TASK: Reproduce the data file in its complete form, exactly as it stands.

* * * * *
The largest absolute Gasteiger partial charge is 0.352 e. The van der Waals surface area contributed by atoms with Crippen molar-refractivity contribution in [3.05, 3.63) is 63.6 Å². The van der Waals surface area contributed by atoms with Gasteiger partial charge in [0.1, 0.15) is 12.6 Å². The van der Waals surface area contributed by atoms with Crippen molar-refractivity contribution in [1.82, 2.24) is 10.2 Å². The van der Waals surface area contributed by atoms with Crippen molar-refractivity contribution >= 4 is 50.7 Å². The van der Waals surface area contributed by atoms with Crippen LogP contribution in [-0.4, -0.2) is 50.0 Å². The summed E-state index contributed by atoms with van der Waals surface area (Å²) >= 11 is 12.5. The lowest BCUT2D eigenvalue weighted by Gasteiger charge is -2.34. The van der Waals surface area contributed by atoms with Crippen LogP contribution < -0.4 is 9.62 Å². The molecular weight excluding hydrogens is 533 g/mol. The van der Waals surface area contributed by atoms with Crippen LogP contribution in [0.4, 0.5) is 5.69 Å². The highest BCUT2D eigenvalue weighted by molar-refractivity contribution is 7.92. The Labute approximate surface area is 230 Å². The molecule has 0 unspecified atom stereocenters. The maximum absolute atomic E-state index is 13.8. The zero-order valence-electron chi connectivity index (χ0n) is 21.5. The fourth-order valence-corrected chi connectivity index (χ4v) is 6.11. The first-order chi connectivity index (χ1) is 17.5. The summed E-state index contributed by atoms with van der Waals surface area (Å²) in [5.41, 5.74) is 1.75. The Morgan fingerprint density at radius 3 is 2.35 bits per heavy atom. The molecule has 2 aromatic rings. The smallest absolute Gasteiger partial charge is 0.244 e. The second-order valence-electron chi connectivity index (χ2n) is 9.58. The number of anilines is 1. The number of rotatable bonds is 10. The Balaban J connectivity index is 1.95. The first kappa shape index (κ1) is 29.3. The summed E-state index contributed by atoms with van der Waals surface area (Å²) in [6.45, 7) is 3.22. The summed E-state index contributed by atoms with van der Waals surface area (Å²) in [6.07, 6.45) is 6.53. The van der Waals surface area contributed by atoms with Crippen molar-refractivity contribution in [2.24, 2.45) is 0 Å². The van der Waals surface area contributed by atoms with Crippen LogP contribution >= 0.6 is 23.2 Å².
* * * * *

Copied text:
The largest absolute Gasteiger partial charge is 0.352 e. The van der Waals surface area contributed by atoms with Crippen molar-refractivity contribution in [3.05, 3.63) is 63.6 Å². The van der Waals surface area contributed by atoms with Gasteiger partial charge in [0.1, 0.15) is 12.6 Å². The van der Waals surface area contributed by atoms with Crippen molar-refractivity contribution in [1.82, 2.24) is 10.2 Å². The van der Waals surface area contributed by atoms with Crippen molar-refractivity contribution >= 4 is 50.7 Å². The van der Waals surface area contributed by atoms with Crippen LogP contribution in [-0.4, -0.2) is 50.0 Å². The summed E-state index contributed by atoms with van der Waals surface area (Å²) >= 11 is 12.5. The lowest BCUT2D eigenvalue weighted by Gasteiger charge is -2.34. The van der Waals surface area contributed by atoms with Crippen LogP contribution < -0.4 is 9.62 Å². The molecular weight excluding hydrogens is 533 g/mol. The van der Waals surface area contributed by atoms with Crippen LogP contribution in [0.4, 0.5) is 5.69 Å². The highest BCUT2D eigenvalue weighted by molar-refractivity contribution is 7.92. The Labute approximate surface area is 230 Å². The molecule has 0 unspecified atom stereocenters. The maximum absolute atomic E-state index is 13.8. The zero-order valence-electron chi connectivity index (χ0n) is 21.5. The fourth-order valence-corrected chi connectivity index (χ4v) is 6.11. The first-order chi connectivity index (χ1) is 17.5. The summed E-state index contributed by atoms with van der Waals surface area (Å²) in [5.41, 5.74) is 1.75. The Morgan fingerprint density at radius 3 is 2.35 bits per heavy atom. The molecule has 2 aromatic rings. The smallest absolute Gasteiger partial charge is 0.244 e. The second-order valence-electron chi connectivity index (χ2n) is 9.58. The number of anilines is 1. The number of rotatable bonds is 10. The Balaban J connectivity index is 1.95. The first kappa shape index (κ1) is 29.3. The summed E-state index contributed by atoms with van der Waals surface area (Å²) in [6.45, 7) is 3.22. The summed E-state index contributed by atoms with van der Waals surface area (Å²) in [6.07, 6.45) is 6.53. The van der Waals surface area contributed by atoms with Crippen molar-refractivity contribution in [2.24, 2.45) is 0 Å². The van der Waals surface area contributed by atoms with Crippen LogP contribution >= 0.6 is 23.2 Å².